Rookies usually come in two flavors: the highly touted (e.g., Bryce Harper of the Washington Nationals) and the unexpected (e.g. Freddie Galvis of the Philadelphia Phillies). Years ago when coverage of baseball was so much more limited (your basic source was the venerable Sporting News, The Bible of Baseball) your own favorite team’s minor leagues and who the prospects were was something the average fan knew little about. Today we are presented with lists of “Top 50” prospects, “Top 10” by team, etc. etc. It is very difficult to fly under the radar today.
Harper, of course, is a special case since he is only 19 and in his brief tenure he is showing he is going to be a force to be reckoned with for quite some time. You have to go back to Ken Griffey Jr.’s premiere season in 1989 to find such a highly-anticipated teenager, and in Junior’s case he was well-known due in no small part to his pedigree. Harper, on the other hand, has been watched and studied for almost four years now and was the top pick in the 2010 draft. His rise has been meteoric and while many urged caution and “not rushing” him to the big leagues, so far it’s clear he can handle it. He possesses the physical talent and the mental makeup.
In the case of Freddie Galvis, his arrival was unexpected in 2012. Galvis is 22 and was signed by the Phillies at the age of 16 in his native Venezuela. His rise has been steady and he has been presented as a glove man, a defensive player who was offensively limited. His position is shortstop and the Phillies have had Jimmy Rollins patrolling the position since 2000. Truth be told the Phillies did not think that Galvis was ready for the major leagues in 2012, leading them (in part at least) to sign Rollins to an additional three years (plus an option) in the off-season.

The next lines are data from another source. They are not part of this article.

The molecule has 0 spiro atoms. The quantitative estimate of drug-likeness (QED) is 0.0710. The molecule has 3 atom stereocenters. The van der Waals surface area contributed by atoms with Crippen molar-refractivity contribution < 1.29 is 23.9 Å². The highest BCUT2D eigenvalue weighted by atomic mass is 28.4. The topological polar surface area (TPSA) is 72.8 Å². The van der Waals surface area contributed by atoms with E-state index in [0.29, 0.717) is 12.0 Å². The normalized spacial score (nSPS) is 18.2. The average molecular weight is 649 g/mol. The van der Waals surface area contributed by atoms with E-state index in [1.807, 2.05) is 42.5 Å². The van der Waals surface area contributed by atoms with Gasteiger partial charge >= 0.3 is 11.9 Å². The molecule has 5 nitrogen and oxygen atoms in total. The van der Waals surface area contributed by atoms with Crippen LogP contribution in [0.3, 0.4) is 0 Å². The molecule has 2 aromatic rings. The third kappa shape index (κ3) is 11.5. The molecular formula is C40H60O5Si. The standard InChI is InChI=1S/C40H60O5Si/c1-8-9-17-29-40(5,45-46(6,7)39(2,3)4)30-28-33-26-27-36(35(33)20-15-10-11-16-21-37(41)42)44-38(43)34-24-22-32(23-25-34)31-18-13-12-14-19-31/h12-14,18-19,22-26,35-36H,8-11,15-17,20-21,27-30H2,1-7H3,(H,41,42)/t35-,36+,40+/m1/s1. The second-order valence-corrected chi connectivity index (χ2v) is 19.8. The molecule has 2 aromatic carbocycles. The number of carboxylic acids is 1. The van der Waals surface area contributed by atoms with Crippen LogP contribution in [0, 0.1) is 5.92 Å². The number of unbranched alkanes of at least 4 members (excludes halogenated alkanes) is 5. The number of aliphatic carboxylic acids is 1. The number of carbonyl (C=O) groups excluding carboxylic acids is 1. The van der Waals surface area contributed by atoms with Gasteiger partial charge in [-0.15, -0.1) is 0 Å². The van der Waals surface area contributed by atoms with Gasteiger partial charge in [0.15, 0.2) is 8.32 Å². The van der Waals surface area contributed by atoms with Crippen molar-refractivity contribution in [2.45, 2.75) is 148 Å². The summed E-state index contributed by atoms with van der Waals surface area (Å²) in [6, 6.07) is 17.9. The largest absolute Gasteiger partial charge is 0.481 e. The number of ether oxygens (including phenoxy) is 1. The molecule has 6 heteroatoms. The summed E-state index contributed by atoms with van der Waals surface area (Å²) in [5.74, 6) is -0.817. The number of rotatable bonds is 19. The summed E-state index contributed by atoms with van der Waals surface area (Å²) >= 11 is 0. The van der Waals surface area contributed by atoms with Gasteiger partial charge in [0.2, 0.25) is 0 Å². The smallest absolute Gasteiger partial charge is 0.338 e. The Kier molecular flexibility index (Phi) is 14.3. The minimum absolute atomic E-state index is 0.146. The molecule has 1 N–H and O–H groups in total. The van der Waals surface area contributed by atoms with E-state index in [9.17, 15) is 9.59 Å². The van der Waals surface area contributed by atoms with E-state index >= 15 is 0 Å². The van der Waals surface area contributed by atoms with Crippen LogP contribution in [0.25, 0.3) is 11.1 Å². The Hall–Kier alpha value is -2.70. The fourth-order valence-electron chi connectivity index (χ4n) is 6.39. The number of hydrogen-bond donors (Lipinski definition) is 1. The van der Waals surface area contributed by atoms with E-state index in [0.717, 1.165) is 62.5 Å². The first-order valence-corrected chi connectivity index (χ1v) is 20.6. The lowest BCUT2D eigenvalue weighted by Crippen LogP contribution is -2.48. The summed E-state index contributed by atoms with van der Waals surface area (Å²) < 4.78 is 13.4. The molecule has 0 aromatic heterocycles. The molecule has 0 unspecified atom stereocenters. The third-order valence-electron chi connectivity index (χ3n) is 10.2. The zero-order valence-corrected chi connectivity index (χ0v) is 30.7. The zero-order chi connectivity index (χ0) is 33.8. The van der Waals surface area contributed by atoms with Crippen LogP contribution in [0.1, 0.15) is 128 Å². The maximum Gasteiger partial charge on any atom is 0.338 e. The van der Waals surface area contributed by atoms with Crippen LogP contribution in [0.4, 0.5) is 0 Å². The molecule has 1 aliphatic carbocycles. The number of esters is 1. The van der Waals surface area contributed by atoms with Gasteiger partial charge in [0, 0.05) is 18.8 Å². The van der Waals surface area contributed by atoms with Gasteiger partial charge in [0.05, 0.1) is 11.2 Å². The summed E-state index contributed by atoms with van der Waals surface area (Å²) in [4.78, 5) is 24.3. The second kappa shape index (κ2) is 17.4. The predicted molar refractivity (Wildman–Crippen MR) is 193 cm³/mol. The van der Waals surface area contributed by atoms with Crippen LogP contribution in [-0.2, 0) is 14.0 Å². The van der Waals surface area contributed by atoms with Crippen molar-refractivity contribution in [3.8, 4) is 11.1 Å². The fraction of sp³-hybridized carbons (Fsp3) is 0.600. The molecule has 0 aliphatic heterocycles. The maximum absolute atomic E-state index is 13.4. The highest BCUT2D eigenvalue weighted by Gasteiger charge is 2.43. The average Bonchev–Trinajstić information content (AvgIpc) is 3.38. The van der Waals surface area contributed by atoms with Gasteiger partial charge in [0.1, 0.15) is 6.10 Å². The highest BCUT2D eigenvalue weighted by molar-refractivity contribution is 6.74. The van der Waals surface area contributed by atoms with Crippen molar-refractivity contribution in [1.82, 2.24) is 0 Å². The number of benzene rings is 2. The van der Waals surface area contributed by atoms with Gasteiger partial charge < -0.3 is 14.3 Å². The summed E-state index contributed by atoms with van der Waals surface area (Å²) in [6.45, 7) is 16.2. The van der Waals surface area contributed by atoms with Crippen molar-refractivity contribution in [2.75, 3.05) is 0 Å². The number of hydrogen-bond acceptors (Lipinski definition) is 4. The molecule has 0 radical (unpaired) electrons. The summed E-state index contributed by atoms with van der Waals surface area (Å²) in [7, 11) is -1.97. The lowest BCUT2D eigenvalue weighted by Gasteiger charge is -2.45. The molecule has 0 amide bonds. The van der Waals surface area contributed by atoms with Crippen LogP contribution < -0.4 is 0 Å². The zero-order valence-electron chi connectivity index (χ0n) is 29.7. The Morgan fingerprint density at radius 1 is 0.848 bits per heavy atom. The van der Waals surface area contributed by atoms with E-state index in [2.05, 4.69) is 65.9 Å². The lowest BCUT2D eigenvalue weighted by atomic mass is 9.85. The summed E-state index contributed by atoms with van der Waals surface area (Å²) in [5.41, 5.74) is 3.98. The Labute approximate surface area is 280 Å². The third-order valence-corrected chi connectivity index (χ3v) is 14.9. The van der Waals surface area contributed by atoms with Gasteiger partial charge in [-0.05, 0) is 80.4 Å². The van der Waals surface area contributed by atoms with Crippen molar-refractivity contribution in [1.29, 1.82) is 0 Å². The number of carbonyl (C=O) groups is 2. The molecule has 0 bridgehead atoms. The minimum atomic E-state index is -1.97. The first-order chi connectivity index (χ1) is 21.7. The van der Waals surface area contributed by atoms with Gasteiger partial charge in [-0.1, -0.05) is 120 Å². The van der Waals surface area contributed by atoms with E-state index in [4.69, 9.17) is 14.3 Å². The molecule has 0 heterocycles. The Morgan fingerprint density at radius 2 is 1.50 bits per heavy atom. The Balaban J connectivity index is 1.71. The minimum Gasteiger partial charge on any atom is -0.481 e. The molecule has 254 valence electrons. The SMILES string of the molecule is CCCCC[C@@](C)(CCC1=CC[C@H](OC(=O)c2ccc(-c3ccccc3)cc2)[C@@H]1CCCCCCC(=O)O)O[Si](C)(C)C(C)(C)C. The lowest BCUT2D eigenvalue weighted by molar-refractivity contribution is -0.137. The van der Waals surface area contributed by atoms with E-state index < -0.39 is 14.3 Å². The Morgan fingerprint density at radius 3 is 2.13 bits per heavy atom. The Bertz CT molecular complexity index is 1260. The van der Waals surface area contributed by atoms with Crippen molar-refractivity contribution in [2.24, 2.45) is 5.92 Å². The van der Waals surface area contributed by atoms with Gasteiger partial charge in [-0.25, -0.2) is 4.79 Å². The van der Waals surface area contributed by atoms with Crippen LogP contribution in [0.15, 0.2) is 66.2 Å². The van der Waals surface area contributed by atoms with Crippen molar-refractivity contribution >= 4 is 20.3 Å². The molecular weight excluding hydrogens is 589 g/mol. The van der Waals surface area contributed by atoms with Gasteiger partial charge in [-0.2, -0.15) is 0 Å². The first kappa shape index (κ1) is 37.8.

When the Phillies arrived at Clearwater for spring training, however, they discovered that their non-pareil second baseman, Chase Utley, was once again battling chronic knee problems; Utley has yet to appear this season. Galvis made an on-the-fly transition to second base (and has since shown he can play third, too) and now he is proving that he is not overmatched at the plate, either. I am not surprised. I saw Freddie play in 2010 and felt even then he was defensively capable, but pitchers at AA were knocking the bat out of his hands; last year I saw him again, and that wasn’t the case. He got off to a slow start, but he is picking things up on a daily base, figuring out an approach at the plate that is working, and as of today he ranks in the top five of all MLB rookies with at least 150 At-bats and leads all rookies with 23 rbi. He also ranks fourth defensively among all second basemen, with an excellent Range Factor of 5.11 (that’s a measure that means he gets to a lot of balls and makes a lot of plays).
Some of the other top offensive rookies so far are first baseman Yonder Alonso of the San Diego Padres (who was traded for pitcher Mat Latos with the Cincinnati Reds), outfielder Kirk Nieuwenhuis of the New York Mets, catcher Jesue Montero of the Seattle Mariners (traded for pitcher Michael Pineda with the New York Yankees), and shortstop Zack Cozart of the Reds.
Next week we’ll look at the pitching wunderkinden.